I tried [the other method] because I was told that’s the the way you were supposed to be a teacher. When I started teaching in the 1960s and 70s, the number one thing was you were in charge of the class, and they gave you all of these “tricks” to make you in charge. One of the things we were told before we ever went into a classroom was, “Don’t smile until Christmas.” (laughs) Because they didn’t want you to ever be friends with your students. They just wanted you to maintain this rigid authoritarian appearance.
So how did you get your students to be self-motivated?
As a journalism teacher, I have multiple publications: newspapers, magazines, television, radio. First, they get to pick their medium. When they do that, they get to write about whatever they’re interested or concerned about, but they have to collaborate with their peers. They come up with the story idea, talk to other people about it, and make sure that everybody thinks it’s a good idea. They learn to collaborate, communicate, and think critically and creatively—the Four Cs.
What do they do with those skills? They go out into the world and they become leaders. They become empowered and confident people. That’s what we need—people who are willing to take a risk. My students trust themselves, they respect themselves, they forgive themselves if they make mistakes, and they continue to work. They don’t overreact to life so when something doesn’t go the way they expected. They don’t beat themselves up and they don’t let other people do that either. It’s a very different model than the one we have going in the schools today.
You recommend that parents in the books to write and reflect about their own childhood. Why is that so helpful to their parenting?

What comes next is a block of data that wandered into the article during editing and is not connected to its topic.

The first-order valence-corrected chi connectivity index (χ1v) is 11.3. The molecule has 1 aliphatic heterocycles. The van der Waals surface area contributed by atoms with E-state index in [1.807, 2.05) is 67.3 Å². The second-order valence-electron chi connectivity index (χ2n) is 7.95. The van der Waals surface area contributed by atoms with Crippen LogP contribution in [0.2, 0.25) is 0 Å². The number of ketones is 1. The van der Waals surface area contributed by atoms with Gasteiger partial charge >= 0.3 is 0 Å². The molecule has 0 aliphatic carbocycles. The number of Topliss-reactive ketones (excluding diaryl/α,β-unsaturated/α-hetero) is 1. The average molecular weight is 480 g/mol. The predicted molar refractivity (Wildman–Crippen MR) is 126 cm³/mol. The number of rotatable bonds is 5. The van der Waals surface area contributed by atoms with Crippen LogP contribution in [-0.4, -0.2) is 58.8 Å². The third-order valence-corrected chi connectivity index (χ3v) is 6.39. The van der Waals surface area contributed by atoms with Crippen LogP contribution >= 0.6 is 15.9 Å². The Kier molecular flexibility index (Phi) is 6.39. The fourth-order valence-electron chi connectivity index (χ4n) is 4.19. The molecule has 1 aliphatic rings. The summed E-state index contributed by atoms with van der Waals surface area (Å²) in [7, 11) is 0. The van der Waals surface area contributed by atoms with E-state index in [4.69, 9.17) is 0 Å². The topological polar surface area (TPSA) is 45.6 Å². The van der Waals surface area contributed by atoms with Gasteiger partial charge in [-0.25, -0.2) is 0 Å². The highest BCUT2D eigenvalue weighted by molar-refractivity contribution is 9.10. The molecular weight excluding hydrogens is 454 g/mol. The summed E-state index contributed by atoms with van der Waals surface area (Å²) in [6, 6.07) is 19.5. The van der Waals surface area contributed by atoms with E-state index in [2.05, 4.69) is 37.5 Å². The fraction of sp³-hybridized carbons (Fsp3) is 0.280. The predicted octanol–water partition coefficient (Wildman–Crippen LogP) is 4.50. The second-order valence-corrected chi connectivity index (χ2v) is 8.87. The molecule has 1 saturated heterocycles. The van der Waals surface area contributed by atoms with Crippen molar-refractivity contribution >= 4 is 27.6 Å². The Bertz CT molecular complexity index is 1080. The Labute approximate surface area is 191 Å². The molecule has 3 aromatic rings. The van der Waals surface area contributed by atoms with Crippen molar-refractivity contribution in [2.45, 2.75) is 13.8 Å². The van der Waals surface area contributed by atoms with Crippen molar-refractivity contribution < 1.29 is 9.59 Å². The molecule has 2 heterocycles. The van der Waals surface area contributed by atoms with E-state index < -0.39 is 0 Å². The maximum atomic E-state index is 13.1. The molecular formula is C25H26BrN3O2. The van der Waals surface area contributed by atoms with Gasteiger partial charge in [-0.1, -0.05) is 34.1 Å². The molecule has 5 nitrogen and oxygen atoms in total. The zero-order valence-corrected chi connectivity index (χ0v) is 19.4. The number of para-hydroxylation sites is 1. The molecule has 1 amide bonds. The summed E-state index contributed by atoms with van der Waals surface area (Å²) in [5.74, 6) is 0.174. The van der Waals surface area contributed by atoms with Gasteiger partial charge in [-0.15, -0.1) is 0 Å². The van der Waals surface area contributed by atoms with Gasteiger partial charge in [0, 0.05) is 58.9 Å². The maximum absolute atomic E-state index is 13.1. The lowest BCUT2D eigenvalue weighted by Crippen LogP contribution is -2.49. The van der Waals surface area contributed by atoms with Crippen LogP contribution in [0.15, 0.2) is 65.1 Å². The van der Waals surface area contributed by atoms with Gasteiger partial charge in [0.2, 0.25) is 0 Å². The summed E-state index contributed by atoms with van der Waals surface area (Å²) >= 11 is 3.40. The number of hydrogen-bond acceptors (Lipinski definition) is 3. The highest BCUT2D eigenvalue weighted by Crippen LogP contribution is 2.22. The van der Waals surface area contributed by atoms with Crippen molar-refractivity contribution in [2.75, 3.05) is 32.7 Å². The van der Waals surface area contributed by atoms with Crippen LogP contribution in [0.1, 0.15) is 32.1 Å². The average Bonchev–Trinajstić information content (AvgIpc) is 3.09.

When you parent, what happens is you somehow instinctively parent the way you were parented. When you have the child in the hospital, you get instructions on how to feed the child and change their diaper, but there are very little instructions on how to parent them. So you need to think about what it was that happened in your childhood that you want to continue, and what happened in your childhood that you think needs to change. If it’s on the conscious level, then you can make those changes. But otherwise, it’s very difficult to make the change.
In teaching, we tend to teach the way we were taught. A lot of parents expect their kids to go to school, sit in rows, listen to lectures, and suffer because that’s what they went through. And if you don’t suffer you’re clearly not learning. (laughs)
The model has to change. If you want to bring up kids who can follow instructions and who are afraid of you well then you can consider the model that was popular in the 1900s. If you want to bring up kids who are going to be your friends when they’re adults, who are going to want to collaborate in their workplace, who are good thinkers, and who have the four Cs embedded in them, then you should probably change your model.
You also write about your goal as a parent is to make yourself obsolete. What do you mean by that?
That was my goal as a parent and that was my goal as a teacher. I want my children to be as capable as possible without my intervention. I’m there as a coach, which is reassuring. But if they can do whatever it is they want to do in the world, they will be empowered and they will be happier. We’re all happier when we have control.
What role has the public library played in your life?
I wouldn’t be where I am today without the library. Every week when my daughters were growing up, we’d take a laundry basket to the library. We’d take back the books we checked out the week before and fill the basket back up again. The public library is the best thing available for everybody, and people should take advantage of it. Especially now. The public library doesn’t just have books, they have computers. They’ll teach you how to do a lot of things on the computers.
A lot of my students prefer books, by the way. Isn’t that crazy? People don’t think young people don’t like books. Let me tell you, they all like books and they’re all tired of reading on the computer. So there! I probably shouldn’t have said that so strongly. (laughs) They actually wrote an editorial a few years ago asking the school board to stop buying them so many computers and to please buy books. People couldn’t believe it!
This interview has been edited and condensed for clarity.